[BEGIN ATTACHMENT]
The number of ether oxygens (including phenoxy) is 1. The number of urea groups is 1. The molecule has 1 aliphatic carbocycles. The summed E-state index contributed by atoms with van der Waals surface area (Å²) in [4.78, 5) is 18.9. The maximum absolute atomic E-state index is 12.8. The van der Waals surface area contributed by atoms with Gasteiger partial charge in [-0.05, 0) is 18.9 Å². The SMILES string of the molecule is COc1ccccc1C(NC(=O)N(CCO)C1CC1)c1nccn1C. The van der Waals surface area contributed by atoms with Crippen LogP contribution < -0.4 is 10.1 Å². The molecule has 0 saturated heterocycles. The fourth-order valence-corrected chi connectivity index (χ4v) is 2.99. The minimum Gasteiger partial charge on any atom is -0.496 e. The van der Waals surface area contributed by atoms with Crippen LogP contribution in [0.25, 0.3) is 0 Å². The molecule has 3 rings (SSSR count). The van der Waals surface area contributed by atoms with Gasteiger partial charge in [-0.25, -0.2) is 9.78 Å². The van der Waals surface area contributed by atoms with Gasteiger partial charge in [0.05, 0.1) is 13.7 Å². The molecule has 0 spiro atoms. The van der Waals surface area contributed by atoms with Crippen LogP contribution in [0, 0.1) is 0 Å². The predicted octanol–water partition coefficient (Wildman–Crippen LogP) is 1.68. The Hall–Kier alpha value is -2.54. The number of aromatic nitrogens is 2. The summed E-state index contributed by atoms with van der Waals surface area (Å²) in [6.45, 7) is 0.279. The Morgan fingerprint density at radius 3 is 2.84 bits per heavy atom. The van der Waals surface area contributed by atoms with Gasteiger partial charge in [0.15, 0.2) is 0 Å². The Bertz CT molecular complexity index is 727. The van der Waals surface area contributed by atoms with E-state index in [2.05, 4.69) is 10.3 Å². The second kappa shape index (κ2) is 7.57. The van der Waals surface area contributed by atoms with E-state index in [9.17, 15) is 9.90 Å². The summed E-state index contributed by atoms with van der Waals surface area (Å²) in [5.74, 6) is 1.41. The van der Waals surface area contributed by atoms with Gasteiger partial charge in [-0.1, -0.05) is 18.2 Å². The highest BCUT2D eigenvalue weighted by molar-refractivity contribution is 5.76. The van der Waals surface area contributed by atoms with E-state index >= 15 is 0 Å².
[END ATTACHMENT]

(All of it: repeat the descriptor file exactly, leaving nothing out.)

The number of ether oxygens (including phenoxy) is 1. The number of urea groups is 1. The molecule has 1 aliphatic carbocycles. The summed E-state index contributed by atoms with van der Waals surface area (Å²) in [4.78, 5) is 18.9. The maximum absolute atomic E-state index is 12.8. The van der Waals surface area contributed by atoms with Gasteiger partial charge in [-0.05, 0) is 18.9 Å². The SMILES string of the molecule is COc1ccccc1C(NC(=O)N(CCO)C1CC1)c1nccn1C. The van der Waals surface area contributed by atoms with Crippen LogP contribution < -0.4 is 10.1 Å². The molecule has 0 saturated heterocycles. The fourth-order valence-corrected chi connectivity index (χ4v) is 2.99. The minimum Gasteiger partial charge on any atom is -0.496 e. The van der Waals surface area contributed by atoms with Crippen LogP contribution in [0.25, 0.3) is 0 Å². The molecule has 3 rings (SSSR count). The van der Waals surface area contributed by atoms with Gasteiger partial charge in [-0.25, -0.2) is 9.78 Å². The van der Waals surface area contributed by atoms with Gasteiger partial charge in [0.05, 0.1) is 13.7 Å². The molecule has 0 spiro atoms. The van der Waals surface area contributed by atoms with Crippen LogP contribution in [0, 0.1) is 0 Å². The predicted octanol–water partition coefficient (Wildman–Crippen LogP) is 1.68. The Hall–Kier alpha value is -2.54. The number of aromatic nitrogens is 2. The summed E-state index contributed by atoms with van der Waals surface area (Å²) in [6.45, 7) is 0.279. The Morgan fingerprint density at radius 3 is 2.84 bits per heavy atom. The van der Waals surface area contributed by atoms with Gasteiger partial charge in [0.15, 0.2) is 0 Å². The Bertz CT molecular complexity index is 727. The van der Waals surface area contributed by atoms with E-state index in [2.05, 4.69) is 10.3 Å². The second kappa shape index (κ2) is 7.57. The van der Waals surface area contributed by atoms with E-state index in [9.17, 15) is 9.90 Å². The summed E-state index contributed by atoms with van der Waals surface area (Å²) in [5.74, 6) is 1.41. The van der Waals surface area contributed by atoms with Gasteiger partial charge in [-0.1, -0.05) is 18.2 Å². The highest BCUT2D eigenvalue weighted by molar-refractivity contribution is 5.76. The van der Waals surface area contributed by atoms with E-state index >= 15 is 0 Å².